Although it was not until 1695 that Grew formally went public with his discovery of how to manufacture Epsom Salts artificially, the news of his discovery was to have significant repercussions for a town which relied on the efficacy of its well for its prosperity. Grew, in due course, set up a factory for purging salts of a similar nature to Epsom Salts at Acton, hoping to make 20,000lbs (9,070 kgs.) per year.[6] The salt was reputedly sold at five shillings an ounce initially.

Realising the implications of Grew's work, others quickly started manufacturing in competition. Francis Moult, a London apothecary, and his brother George, also a chemist, initially purchased salts from Grew. They investigated other wells near London at Kensington, Dulwich, Lambeth and Richmond. The power of the springs at Shooters Hill was recognised by the Moult brothers and they started using the water for the manufacture of Epsom Salts. They were able to extract greater quantities of salts from Shooters Hill water and undercut Grew's prices. The price fell from sixteen shillings to 3 pence a pound. Dr Hoy shortly afterwards developed a method for extracting the Epsom Salts from the bitterns left after evaporating sea water for common salt.[7] Within a few years salts were being prepared from sea water at Portsmouth, Newcastle and Leamington, and dolomite (magnesium limestone). A similar substance (magnesium sulphate) was later obtained by Hoffman in about 1721, from Seidlitz water in Bohemia.[8]

The salts in sea water are identified as follows [9]: salts grains/gallon Sodium Chloride 1,851.0 Magnesium Chloride 221.0 Magnesium Sulphate 148.0 Calcium Sulphate 93.0 Potassium Chloride 52.0 Calcium Carbonate 3.3 To convert to parts per million divide by 0.07

Dr Grew was having difficulty in protecting his discoveries, particularly from Francis Moult. An English version of Grew's important paper was published by Grew following a spurious publication in 1697 by Francis Moult using Grew's name and translated text, but without Grew's authority. In 1697 Grew quickly distributed A Treatise of the Nature and Use of the Bitter Purging Salt contained in Epsom and other such Waters. He also secured a patent (No 354) in 1698 for "making the salt of the purging waters etc..." This was done by evaporation of Epsom or Ebbisham Waters as was set out in the original Latin publication of 1695. Grew found two drams of magnesium sulphate in a gallon of Epsom Water and for some time this had been the only source of the mineral.

Acrimonious moves and counter moves frustrated Grew's attempts to protect his invention. He was under serious attack by those wishing to challenge his patent on the manufacture of Epsom Salts. He published a defensive document containing testimonials in 1701 and Francis Moult and other infringers were taken to task.[10] Attempts at arriving at a legal arrangement with the Moults were thwarted by claiming that they were now manufacturing on Dr Grew's direction. Eventually the Moults were reprimanded by the Lord Chancellor.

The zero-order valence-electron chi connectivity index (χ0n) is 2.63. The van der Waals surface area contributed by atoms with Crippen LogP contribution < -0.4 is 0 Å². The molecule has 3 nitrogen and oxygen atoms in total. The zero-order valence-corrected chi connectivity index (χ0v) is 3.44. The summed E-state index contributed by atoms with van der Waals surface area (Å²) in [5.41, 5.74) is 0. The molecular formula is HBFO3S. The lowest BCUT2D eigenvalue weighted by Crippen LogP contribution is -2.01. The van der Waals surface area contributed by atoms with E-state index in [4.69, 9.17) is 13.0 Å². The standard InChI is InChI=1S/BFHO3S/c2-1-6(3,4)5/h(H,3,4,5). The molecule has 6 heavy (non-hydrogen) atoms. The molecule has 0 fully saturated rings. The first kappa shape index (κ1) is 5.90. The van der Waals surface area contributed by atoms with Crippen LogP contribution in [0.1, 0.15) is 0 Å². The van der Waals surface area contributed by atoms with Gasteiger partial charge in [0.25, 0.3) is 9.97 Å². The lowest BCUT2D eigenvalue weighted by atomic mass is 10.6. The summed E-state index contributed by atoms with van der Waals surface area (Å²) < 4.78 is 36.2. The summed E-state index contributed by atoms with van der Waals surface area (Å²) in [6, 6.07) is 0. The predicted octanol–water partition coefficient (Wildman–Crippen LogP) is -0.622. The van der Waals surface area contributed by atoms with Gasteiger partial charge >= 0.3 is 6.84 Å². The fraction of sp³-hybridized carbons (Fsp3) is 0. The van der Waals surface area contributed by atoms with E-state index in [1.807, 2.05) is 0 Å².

By 1722 the sale of Epsom waters was seen as a cheat. The salts had been expropriated by the Moults and the product on sale was not perceived as the proper salts, as discovered by the worthy physician Dr Grew. Fictitious was the term used to describe the manufactured salts.

"It is difficult to pass by this article without setting a mark upon that abominable cheat which is now sold by the name of Epsom waters. Dr Grew, who was a most worthy physician and industrious experimenter, made trial how much salt these waters would leave upon evaporation, and found that a gallon left about 2 drams, or near, according to my best remembrance, for I have not his writings with me. He likewise found salt thus procured answered the virtues of the water in its Cathartic qualities. Of this, an account was given before the Royal Society in a Latin dissertation. But the avaricious craft of a certain furnace-philosopher could not let this useful discovery in natural knowledge rest under the improvement and proper use of persons of integrity; but by pretending to make a great quantity for sale; translated the Doctor's lecture into English to give away as a quack-bill."

This testimony was published in A Compleat English Dispensary (1722) against a background of rivalry between the apothecaries and physicians for the prescription and dispensing of drugs.[11] It clearly identifies the manufactured salts as a cheat and lays blame on the "furnace-philosopher" and translator of Dr Grew's paper. This is without doubt Francis Moult although not named. It is this promulgation that was, arguably, to herald the demise of Epsom's reputation as a legitimate mineralised water and spa.

Dr Grew had died in March 1712, aged 71, his patent having been earlier assigned to one Josiah Peter, who defended him during the legal wrangling. Grew was a pioneer in the analytical evaluation of Epsom mineral waters. During the eighteenth century the unraveling of the chemical constituents of mineralised waters was to confuse and baffle those who attempted it. It was not until the early nineteenth century that sufficient knowledge of chemical composition had been secured to give Dr Struve the confidence to manufacture a range of European mineral waters at his German Spa at Brighton.[12] Grew's pioneering approach was no doubt stimulated by the failure to resolve the supply problems at the Epsom Wells and the enormous potential market for the purgative. With the publicity that his efforts received, his findings would have been noted with interest by the medical profession, apothecaries and all interested in the spa industry. One such person was no doubt John Livingstone, more details of whom will be considered in due course.